Texas native plants are the stuff of love and legend. In spring, hundreds of thousands of Texans hit the road to take in the Bluebonnet Trails. Much of the credit for awareness of Texas native plants is due the Lady Bird Johnson Wildflower Center, located in Austin and a wonderful place to visit if you enjoy native plants and gardens.
One and a half million Mexican free-tailed bats, the largest urban bat colony in North America, make Austin their home during late summer. The little mammals live underneath the Congress Avenue bridge over Town Lake, where hundreds of people gather each evening to watch them flutter off for their nightly insect hunt. Bat Conservation International, an Austin-based non-profit organization, estimates that the city's colony consumes 15 to 30 thousand pounds of insects nightly.
The bats usually arrive in Austin by late March, after spending the winter in Mexico. They begin their southern migration in early November when the city begins to get cooler. Free-tails are just one of 33 different species of bats found in Texas. Although they are the predominant species in Austin, ten or more kinds of bats can be found in the area.
The endangered golden-cheeked warbler and black-capped vireo, wading birds, red-tailed hawks, wild turkeys, and great blue herons all live in the Austin area, and many are easily accessible to birders. The two endangered birds are best seen between April and July in Emma Long Park, the Barton Creek Greenbelt, and the Balcones Canyonlands Refuge and Bioreserve. This refuge is located along one of the major migratory flyways in North America, and was established to protect the habitat of migratory birds.
The area around Hamilton Pool offers opportunities to spot bald eagles, osprey, red-tailed hawks, eastern phoebe and canyon wren. Another prime location for birding lies north of Austin, around Lake Buchanan. This Highland Lake offers opportunities to spot bald eagles, osprey, cormorants, red-breasted mergansers and many other species. Common loons, horned grebes, Bonaparte's gulls, great blue herons, and kingfishers also call this area home.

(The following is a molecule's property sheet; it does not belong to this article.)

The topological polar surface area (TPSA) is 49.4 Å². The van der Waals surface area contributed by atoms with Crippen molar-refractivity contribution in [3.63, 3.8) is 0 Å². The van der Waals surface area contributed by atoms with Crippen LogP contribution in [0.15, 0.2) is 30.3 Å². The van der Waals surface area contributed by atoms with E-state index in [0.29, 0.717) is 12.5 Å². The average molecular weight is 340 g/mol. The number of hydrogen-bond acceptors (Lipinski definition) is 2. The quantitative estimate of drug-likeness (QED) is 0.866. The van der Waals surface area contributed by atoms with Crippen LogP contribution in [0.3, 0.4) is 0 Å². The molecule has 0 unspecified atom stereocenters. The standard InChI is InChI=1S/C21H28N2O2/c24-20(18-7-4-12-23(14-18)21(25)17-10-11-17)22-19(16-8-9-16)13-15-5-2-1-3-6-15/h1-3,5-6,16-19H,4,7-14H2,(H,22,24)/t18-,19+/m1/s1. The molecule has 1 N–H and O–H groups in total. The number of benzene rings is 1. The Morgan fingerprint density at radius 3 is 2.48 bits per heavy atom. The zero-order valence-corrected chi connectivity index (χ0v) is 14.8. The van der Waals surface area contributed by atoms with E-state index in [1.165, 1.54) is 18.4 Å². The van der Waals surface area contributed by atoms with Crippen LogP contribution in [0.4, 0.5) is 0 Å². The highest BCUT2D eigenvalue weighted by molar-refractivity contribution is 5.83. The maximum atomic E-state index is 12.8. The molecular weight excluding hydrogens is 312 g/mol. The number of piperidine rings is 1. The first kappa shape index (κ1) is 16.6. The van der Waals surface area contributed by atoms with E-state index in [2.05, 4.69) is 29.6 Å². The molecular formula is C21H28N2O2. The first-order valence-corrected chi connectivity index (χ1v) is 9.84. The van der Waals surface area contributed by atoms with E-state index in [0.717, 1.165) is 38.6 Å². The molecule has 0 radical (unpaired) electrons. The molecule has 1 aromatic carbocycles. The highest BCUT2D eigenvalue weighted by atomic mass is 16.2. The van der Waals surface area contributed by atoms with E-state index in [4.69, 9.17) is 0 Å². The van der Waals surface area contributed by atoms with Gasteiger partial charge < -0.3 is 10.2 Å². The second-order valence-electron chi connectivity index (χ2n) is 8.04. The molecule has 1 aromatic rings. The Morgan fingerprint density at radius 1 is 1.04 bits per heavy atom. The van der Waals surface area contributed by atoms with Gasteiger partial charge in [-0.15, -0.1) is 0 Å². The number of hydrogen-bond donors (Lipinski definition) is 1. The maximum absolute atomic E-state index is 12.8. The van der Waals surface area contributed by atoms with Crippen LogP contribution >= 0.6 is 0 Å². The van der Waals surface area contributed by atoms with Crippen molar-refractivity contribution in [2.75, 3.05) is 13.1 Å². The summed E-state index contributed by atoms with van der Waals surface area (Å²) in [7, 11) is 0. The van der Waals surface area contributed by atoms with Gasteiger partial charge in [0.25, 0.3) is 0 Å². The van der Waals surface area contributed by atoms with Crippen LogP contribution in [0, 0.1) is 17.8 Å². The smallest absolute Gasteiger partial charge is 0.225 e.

Mammals and Other Creatures
Southwestern U.S. species like the bobcat, roadrunner, coyote, armadillo, and diamondback rattlesnake reside in the Austin area, along with more Eastern animals like the wild turkey, white-tailed deer, red fox, opossum, and raccoon. The Hamilton Pool Preserve area offers excellent opportunities to view deer, fox squirrel, fish, and turtles.
A bit south of Austin, in San Marcos, glass-bottomed boats allow visitors incomparable views of the large springs that create Spring Lake and the San Marcos river. Large blue catfish, Rio Grande perch, and largemouth bass are easily observed, and the endangered San Marcos salamander and fountain darter are also present. The springs are located in a private resort and amusement park called Aquarena Center.
Details mentioned in this article were accurate at the time of publication
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